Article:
According to a press release of the Federation of German Consumer Organisations (Verbraucherzentrale Bundesverband; ‘vzbv’) dated 19 July 2017, the German Federal Supreme Court (‘FSC’) issued a judgment that held it is unreasonable for consumers if the only payment method offered free of charge is ‘Sofortüberweisung’ (FSC, judgment of 18 July 2017, case no. KZR 39/16; not yet published). This means that at least one customary means of payment other than ‘Sofortüberweisung’ needs to be offered to the consumer free of charge.
At the same time, the FSC clarified that the business model of ‘Sofortüberweisung’ is permitted.
vzbv sued the provider of a German online flight booking portal (‘Booking Portal’). On the Booking Portal, only the payment method ‘Sofortüberweisung’ was free of charge. A consumer who selected to pay via other means of payment, such as credit cards, was charged with an additional credit card fee. This concept is used by a significant number of online shops and platforms that offer their goods and services to German consumers.
vzbv’ legal action aimed to secure a permanent injunction against the Booking Portal, to prohibit it from offering only one payment method free of charge, namely, the payment initiation service ‘Sofortüberweisung’, which requires the consumer to provide their online banking PIN and a transaction number.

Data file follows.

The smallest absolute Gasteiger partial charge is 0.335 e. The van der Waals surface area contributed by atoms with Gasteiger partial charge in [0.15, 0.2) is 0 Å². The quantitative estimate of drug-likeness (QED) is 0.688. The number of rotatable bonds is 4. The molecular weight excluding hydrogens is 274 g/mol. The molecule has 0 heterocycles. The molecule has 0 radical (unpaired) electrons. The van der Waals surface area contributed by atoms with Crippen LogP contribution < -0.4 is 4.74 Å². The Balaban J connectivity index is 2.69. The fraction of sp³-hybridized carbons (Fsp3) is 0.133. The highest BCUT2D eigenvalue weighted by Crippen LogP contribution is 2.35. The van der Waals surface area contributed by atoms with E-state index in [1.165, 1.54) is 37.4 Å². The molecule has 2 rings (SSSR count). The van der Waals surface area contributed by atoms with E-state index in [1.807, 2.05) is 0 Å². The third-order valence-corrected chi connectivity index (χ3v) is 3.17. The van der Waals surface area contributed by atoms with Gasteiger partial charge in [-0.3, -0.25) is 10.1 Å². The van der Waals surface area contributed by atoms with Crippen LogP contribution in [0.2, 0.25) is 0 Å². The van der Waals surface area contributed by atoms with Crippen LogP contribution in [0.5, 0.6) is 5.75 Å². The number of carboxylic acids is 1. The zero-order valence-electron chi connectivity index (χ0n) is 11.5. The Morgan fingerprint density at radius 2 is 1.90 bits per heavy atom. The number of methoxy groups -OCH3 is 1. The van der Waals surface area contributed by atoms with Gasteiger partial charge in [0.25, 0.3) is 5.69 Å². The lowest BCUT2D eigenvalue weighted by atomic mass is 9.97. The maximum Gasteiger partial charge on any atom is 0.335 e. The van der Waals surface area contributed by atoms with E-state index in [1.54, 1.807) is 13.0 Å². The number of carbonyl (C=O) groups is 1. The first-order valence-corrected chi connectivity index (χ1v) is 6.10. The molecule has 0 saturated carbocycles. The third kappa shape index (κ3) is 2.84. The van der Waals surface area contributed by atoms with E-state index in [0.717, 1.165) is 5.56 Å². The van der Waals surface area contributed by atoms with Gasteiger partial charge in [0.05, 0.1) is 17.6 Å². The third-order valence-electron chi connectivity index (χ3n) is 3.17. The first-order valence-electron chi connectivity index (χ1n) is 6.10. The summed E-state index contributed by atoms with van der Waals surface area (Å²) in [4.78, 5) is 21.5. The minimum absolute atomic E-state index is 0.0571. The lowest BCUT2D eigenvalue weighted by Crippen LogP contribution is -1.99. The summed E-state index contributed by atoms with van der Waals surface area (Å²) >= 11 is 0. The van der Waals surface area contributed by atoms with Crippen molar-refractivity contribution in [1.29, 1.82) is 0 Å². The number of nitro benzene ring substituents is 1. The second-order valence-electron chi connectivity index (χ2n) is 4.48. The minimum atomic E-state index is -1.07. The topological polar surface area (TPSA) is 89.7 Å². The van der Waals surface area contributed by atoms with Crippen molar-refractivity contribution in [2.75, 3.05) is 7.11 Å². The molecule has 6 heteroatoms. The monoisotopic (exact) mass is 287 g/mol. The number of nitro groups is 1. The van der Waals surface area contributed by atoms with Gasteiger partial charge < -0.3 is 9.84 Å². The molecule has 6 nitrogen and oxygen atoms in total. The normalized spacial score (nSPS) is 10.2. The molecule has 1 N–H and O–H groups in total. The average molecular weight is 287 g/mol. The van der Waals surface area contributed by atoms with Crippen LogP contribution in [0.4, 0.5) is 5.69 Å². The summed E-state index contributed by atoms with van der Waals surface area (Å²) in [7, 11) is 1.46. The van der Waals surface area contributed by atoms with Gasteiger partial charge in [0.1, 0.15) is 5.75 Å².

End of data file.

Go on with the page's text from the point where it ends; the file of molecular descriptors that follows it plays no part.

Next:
Although the District Court in Frankfurt am Main made an adverse decision against the Booking Portal, the Court of Appeal in Frankfurt am Main dismissed vzbv’s action, stressing that ‘Sofortüberweisung’ is a widespread means of payment. Now, finally, the FSC has upheld the first instance decision from the District Court in Frankfurt am Main.
Under Section 312a(4) of the German Civil Code (Bürgerliches Gesetzbuch – ‘BGB’) an agreement under which a consumer is obligated to pay a fee for the use of a certain payment method by way of fulfilling his/her contractual obligations will be void if (1) no customary and reasonable payment method is available to the consumer that is free of charge, or (2) the fee agreed exceeds the cost borne by the trader for the use of such means of payment.
According to vzbv’s press release, the FSC takes the view that a certain means of payment will not be “reasonable” in the meaning of Section 312a(4) BGB, if it requires the consumer to breach his/her contractual obligation with his/her bank, namely, not to disclose sensitive data, such as his/her online banking PIN and transaction numbers, to a third party.
The FSC judgment will have an impact on companies that offer B2C services to German consumers. Companies are called on to ensure that consumers have the option to use at least one other means of payment free of charge.
However, the impact of this judgment will only be for a limited period: once EU Regulation 2015/2366 on payment services in the internal market (PSD2) has been transposed into German law by the ‘Gesetz zur Umsetzung der Zweiten Zahlungsdiensterichtlinie’, surcharges for the use of payment cards will be prohibited anyway. This prohibition will apply from 13 January 2018.